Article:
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Unknown road.

None of the men of the land forces knew anything of the road upon which they were traveling. They did not know what was in front of them or how many of the enemy they might encounter before they reached the goal the government at Richmond seemed to be so desirous of possessing. The forces had traveled three days and had not obtained sight of a single man decked out in blue. On the night of the third day there was a halt, orders were quietly issued that there were to be no camp-fires, and all talking must be done in a very low tone.

The guns stood in line in the middle of the road with the horses still hitched to them, and the men lay on the ground to get, if possible, a few minutes' rest; for they fully realized that they were in the enemy's country, and knew not what was in store for them on the next day, or how severe a struggle they might have to go through.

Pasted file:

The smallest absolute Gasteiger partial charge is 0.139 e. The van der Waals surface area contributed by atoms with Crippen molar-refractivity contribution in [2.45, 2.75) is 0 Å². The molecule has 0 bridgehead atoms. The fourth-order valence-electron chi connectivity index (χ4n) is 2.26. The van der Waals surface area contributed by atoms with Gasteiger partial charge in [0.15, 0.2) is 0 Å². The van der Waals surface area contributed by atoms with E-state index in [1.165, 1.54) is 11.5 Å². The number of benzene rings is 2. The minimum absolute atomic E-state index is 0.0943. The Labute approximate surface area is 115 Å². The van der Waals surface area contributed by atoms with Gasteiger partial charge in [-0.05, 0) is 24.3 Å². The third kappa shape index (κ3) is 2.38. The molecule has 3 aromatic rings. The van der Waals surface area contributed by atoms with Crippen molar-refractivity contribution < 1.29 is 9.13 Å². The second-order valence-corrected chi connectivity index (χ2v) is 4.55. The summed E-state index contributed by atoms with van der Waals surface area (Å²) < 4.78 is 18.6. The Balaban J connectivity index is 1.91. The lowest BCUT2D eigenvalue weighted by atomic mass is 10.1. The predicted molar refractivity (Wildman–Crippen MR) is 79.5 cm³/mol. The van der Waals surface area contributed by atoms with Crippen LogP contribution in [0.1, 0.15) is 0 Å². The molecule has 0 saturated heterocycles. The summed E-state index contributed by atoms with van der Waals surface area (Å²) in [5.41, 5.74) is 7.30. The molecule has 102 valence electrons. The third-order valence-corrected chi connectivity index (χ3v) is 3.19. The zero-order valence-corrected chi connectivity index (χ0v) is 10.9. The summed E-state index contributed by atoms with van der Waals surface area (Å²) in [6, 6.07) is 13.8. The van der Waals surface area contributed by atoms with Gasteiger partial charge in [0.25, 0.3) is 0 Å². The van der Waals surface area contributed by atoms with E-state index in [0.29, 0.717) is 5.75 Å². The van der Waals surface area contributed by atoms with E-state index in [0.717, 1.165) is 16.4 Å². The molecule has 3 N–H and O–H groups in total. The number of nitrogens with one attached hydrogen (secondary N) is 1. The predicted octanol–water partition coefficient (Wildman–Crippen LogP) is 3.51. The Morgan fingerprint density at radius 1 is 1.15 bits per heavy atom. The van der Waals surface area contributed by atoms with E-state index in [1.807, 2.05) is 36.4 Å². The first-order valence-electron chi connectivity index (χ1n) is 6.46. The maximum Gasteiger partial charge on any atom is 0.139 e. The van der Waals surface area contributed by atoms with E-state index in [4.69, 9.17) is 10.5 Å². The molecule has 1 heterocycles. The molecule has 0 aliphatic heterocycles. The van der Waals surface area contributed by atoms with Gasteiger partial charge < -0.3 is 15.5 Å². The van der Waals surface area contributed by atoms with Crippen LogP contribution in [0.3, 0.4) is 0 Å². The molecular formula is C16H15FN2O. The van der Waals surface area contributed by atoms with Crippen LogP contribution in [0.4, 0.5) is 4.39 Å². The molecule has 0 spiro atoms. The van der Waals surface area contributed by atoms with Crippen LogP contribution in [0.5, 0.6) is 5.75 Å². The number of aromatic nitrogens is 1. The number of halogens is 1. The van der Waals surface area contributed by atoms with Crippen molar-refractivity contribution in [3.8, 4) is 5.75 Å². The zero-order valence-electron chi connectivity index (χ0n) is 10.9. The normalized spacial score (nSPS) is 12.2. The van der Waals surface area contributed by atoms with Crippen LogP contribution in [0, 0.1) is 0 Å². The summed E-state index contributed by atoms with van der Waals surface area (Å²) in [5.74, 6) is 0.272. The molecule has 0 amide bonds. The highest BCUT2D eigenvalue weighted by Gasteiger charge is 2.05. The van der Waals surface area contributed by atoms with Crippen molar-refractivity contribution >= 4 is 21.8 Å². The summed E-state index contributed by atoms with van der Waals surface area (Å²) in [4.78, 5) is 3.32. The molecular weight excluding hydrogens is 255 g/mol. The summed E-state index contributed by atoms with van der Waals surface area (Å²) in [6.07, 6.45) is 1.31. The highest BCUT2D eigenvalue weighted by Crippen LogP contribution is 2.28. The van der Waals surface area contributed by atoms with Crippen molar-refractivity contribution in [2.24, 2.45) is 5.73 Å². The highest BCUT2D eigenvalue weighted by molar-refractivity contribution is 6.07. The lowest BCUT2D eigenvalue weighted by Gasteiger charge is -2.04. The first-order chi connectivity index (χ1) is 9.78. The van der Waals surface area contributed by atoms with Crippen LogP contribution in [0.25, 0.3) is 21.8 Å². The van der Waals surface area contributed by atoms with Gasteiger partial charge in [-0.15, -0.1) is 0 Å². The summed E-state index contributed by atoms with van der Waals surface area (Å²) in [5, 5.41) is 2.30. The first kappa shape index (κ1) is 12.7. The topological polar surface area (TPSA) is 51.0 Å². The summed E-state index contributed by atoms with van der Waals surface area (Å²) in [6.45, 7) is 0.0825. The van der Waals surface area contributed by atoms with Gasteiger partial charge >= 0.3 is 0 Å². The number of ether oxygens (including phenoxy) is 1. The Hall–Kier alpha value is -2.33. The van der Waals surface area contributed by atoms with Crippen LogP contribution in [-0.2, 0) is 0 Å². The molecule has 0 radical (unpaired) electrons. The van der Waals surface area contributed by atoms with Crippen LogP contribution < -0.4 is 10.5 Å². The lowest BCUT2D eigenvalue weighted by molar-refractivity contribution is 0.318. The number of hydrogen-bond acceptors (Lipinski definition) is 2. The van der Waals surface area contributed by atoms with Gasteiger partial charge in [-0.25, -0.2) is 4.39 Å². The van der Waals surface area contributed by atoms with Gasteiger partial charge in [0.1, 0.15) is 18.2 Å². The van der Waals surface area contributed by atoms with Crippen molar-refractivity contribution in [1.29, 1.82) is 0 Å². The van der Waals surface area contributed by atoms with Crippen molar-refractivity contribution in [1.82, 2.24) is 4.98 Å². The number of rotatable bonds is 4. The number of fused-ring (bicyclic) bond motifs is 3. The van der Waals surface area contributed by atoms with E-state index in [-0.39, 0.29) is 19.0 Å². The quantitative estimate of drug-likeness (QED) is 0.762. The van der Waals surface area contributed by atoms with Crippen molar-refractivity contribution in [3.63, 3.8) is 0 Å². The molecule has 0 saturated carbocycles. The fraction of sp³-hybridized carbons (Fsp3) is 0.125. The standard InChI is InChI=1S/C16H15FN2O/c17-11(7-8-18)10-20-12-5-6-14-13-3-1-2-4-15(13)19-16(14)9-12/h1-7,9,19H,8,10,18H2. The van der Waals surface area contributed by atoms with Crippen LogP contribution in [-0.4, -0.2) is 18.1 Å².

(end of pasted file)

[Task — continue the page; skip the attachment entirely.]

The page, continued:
The morning broke with a thick fog or mist hanging low, and the [291] men could not see a great distance ahead of them. A forward movement was ordered, the men again being reminded to be as quiet as was possible. Probably not more than half a mile had been traversed before another halt was ordered, the command given to unlimber the guns, and for the third time was the company reminded to be very quiet in executing orders.

After the guns had been unlimbered, to the surprise of the cannoneers and the non-commissioned officers, the command was given to move the guns forward by hand. All orders were executed to the letter, but in carrying out the last command (to move the guns by hand) the distance proved very short, for the men found themselves on the crest of an incline which led down to a small stream of water, which was afterwards learned to be Bachelor's creek. After the guns had been planted, orders were given to prepare for action; the guns were loaded and their fire directed on a block-house or fort on the opposite side of the creek, the outlines of which could barely be distinguished, owing to the fog or mist. The firing was very rapid, solid shot and canister being used, which made it very hot for the Federal soldiers who held the fort.